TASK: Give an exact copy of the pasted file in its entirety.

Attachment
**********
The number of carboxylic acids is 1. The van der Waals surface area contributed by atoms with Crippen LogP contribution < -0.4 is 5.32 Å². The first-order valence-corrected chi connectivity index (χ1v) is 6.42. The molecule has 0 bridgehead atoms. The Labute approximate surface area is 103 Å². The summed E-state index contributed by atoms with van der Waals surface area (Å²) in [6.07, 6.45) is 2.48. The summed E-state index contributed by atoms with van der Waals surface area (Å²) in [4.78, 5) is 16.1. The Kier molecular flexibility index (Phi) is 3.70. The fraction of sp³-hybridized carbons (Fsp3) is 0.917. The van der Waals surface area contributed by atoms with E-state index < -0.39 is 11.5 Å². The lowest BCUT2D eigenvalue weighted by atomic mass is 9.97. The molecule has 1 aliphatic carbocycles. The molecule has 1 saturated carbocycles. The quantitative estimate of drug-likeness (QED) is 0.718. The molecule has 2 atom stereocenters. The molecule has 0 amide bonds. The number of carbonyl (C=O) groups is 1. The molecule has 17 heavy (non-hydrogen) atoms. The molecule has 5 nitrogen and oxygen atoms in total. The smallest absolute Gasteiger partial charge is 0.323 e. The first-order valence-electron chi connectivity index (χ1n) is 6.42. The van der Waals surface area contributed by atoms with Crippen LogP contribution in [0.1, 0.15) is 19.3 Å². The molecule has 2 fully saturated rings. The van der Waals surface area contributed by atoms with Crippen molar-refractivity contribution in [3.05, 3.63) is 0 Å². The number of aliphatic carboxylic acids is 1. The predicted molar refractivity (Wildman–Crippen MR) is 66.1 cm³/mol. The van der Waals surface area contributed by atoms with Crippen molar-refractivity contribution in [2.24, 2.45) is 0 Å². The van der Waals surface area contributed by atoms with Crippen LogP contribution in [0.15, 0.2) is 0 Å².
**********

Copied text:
The number of carboxylic acids is 1. The van der Waals surface area contributed by atoms with Crippen LogP contribution < -0.4 is 5.32 Å². The first-order valence-corrected chi connectivity index (χ1v) is 6.42. The molecule has 0 bridgehead atoms. The Labute approximate surface area is 103 Å². The summed E-state index contributed by atoms with van der Waals surface area (Å²) in [6.07, 6.45) is 2.48. The summed E-state index contributed by atoms with van der Waals surface area (Å²) in [4.78, 5) is 16.1. The Kier molecular flexibility index (Phi) is 3.70. The fraction of sp³-hybridized carbons (Fsp3) is 0.917. The van der Waals surface area contributed by atoms with E-state index < -0.39 is 11.5 Å². The lowest BCUT2D eigenvalue weighted by atomic mass is 9.97. The molecule has 1 aliphatic carbocycles. The molecule has 1 saturated carbocycles. The quantitative estimate of drug-likeness (QED) is 0.718. The molecule has 2 atom stereocenters. The molecule has 0 amide bonds. The number of carbonyl (C=O) groups is 1. The molecule has 17 heavy (non-hydrogen) atoms. The molecule has 5 nitrogen and oxygen atoms in total. The smallest absolute Gasteiger partial charge is 0.323 e. The first-order valence-electron chi connectivity index (χ1n) is 6.42. The van der Waals surface area contributed by atoms with Crippen LogP contribution in [0.1, 0.15) is 19.3 Å². The molecule has 2 fully saturated rings. The van der Waals surface area contributed by atoms with Crippen molar-refractivity contribution in [3.05, 3.63) is 0 Å². The number of aliphatic carboxylic acids is 1. The predicted molar refractivity (Wildman–Crippen MR) is 66.1 cm³/mol. The van der Waals surface area contributed by atoms with Crippen molar-refractivity contribution in [2.24, 2.45) is 0 Å². The van der Waals surface area contributed by atoms with Crippen LogP contribution in [0.15, 0.2) is 0 Å².